From social media platforms and email providers to online stores and personal services, you and your details are major commodities. Mostly with little regard for your privacy.
Advertisers and marketers don’t know who you are. But your behavior is tracked and assigned a unique identifier, called a Mobile Advertising ID (or MAID). This tiny snippet of information contains where you live, what you shop for or what you recently searched online.
Until recently, there had been very little that you could do to block your MAID in marketing campaigns. Apple somewhat put a stop to this by allowing iOS users to choose who can target them. But for criminals, if they can match the ID with a person, they stand to profit greatly.
Here’s the backstory
Normally, there would be no way for companies or advertising agencies to know who the MAID belongs to. It’s a collection of data sets, and there shouldn’t be any personally identifiable information (PII).
But through an investigation by Vice’s Motherboard, they discovered that a company offers the linking of MAIDs to their respective PII.
Motherboard posed as a potential data client and was told by the company in question that they have “one of the largest repositories of current, fresh MAIDS<>PII in the USA.” The CEO of the company boasted that all their data sets connect to each other.
This poses a huge privacy risk for everyday mobile phone users. The information that the company can link to your MAID includes:
- Full name
- Physical address
- Phone number
- Email address
- IP address, if available
“If shady data brokers are selling this information, it makes a mockery of advertisers’ claims that the truckloads of data about Americans that they collect and sell is anonymous,” Senator Ron Wyden told Motherboard.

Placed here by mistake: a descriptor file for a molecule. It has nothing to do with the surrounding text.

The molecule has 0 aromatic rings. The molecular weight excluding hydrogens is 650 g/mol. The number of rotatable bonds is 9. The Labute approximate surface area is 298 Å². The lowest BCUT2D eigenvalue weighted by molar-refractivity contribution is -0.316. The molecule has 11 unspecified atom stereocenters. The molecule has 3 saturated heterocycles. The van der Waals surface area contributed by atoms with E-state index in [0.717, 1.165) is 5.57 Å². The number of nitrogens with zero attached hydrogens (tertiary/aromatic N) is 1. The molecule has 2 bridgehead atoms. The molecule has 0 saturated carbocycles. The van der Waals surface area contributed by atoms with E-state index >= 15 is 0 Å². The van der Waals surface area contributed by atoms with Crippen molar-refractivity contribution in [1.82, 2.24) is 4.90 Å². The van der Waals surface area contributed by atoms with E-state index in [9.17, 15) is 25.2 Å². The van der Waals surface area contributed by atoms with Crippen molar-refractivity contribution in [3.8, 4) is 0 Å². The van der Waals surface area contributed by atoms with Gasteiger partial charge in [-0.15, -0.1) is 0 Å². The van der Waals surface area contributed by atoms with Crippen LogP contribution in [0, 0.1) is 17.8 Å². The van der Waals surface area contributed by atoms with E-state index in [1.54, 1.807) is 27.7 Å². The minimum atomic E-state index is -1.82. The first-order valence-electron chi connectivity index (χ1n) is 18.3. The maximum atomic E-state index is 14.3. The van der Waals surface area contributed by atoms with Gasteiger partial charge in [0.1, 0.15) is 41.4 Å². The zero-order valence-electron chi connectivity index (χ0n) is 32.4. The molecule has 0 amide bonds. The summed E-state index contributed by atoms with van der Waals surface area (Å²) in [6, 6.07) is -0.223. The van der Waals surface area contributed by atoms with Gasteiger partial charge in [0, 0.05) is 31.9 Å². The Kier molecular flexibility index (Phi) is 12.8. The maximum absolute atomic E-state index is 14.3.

Why this matters to your privacy
The revelation that data brokers can connect advertising IDs to mobile phone users should send up a red flag for everyone. This is particularly worrisome for law enforcement officials, celebrities, or members of the security cluster.
“There are significant risks for members of law enforcement, elected officials, members of the military, and other high-risk individuals from foreign surveillance when data brokers are able to ingest data from the advertising bidstream,” explained security researcher Zach Edwards.
If you use an iOS device, you can opt out of personalized advertising through Apple’s App Tracking Transparency (ATT). The option appeared earlier this year to stop apps from tracking your online behavior.
On your iOS device, open Settings, tap Privacy and scroll all the way down and tap Apple Advertising. To disable personalized ads, toggle the switch next to Personalized Ads to the left. You can also tap on the View Ad Targeting Information to see what information Apple has on you.
For Android users, tap Settings and navigate to Google. Tap the Ads option and toggle the switch for Opt out of Ads Personalization. When Google implements the change, advertisers will see a string of zeros instead of your Advertising ID.
“As part of Google Play services update in late 2021, the advertising ID is removed when a user opts out of personalization using advertising ID in Android Settings. Any attempts to access the identifier will receive a string of zeros instead of the identifier,” Google explained at the time.